Let’s remember: when laptops appeared end of last century, companies immediately understood the benefits they could make from mobility. Thus, they massively got equipped with those new devices. Then, naturally, the problematic of the remote management was asked. Consequently, sometime later (and probably after some incidents…), the security of those devices was asked.
To summarize: a technological breakthrough brought by new devices appeared, leading to a need of management and finally security solutions.
Aren’t we again living with the advent of smartphones and tablets? Undeniably, but even more massively with the number of devices they represent. This critical mass brought emerging management solutions called MDM (Mobile Device Management) followed by EMM (Enterprise Mobile Management). It also clearly supported the strong growth this new market was experiencing. Now it has reached its maturity, this market needs to address its expansion and its actors are going to turn to… security. Indeed, if the management sector is mature, we’re at the early days of the mobile security one. Different players understood it pretty well and, therefore, partnership announcements are multiplying.
For now, those connections are made through technological partnerships, implying simple integrations allowing solutions to communicate between themselves. Next step will be, without a doubt, a fusion between the two of them to become only one solution.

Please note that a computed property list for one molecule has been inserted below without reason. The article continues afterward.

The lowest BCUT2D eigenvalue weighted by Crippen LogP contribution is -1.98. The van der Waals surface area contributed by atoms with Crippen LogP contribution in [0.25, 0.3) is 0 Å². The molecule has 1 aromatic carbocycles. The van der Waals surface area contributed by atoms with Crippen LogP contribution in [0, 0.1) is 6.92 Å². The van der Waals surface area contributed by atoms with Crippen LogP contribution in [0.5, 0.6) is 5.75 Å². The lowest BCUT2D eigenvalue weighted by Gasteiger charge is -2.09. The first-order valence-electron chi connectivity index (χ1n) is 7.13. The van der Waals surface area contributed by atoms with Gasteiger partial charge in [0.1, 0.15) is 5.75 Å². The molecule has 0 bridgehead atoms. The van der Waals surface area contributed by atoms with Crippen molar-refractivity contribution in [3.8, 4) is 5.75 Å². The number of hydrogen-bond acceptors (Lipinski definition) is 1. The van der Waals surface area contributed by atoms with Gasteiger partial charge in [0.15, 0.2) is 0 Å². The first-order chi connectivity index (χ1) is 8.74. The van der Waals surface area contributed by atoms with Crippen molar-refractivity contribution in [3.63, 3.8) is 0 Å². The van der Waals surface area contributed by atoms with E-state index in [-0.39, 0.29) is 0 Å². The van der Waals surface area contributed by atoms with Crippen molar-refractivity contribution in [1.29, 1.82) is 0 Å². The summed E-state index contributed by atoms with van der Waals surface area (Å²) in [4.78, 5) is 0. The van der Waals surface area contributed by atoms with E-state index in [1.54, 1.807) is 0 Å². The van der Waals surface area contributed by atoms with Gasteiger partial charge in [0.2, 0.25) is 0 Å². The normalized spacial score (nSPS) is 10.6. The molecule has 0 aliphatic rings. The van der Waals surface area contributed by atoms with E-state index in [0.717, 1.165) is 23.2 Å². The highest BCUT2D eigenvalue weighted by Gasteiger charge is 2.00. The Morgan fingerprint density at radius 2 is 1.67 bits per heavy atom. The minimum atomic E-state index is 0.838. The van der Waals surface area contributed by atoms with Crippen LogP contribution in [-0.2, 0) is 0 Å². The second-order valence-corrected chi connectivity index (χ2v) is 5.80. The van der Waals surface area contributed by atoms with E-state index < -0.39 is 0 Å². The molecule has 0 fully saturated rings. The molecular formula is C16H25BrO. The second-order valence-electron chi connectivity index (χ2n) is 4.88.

Unlike management, the security market doesn’t outstand one worldwide leader as we used to know with antimalware (especially as they have failed to take the mobility turn). It is mainly made of startups whereas the management sector involves players such as VMware, IBM, Microsoft,… (Airwatch, Zenprise, Fiberlinks, … startups that were carrying this market have been all bought by those actors).
Then, this history logical consequence will be a succession of acquisitions of those startups by worldwide players. That way, unified solutions will appear to take care of all the problematics linked to mobile devices management. However, this unification will have to integrate specificities of those two worlds, keeping in mind that mobility administrators are not security administrators.
At a short term, this unification will be carried on by security needs that will become more and more pressuring. When it will have drained all of its growth potential, a new turn over will be imposed, once again carried out by new devices: connected objects. Those new devices will have to be managed and secured, but this time, for all that anticipations will be made on time, solutions will be ready. See, it’s possible to learn from history…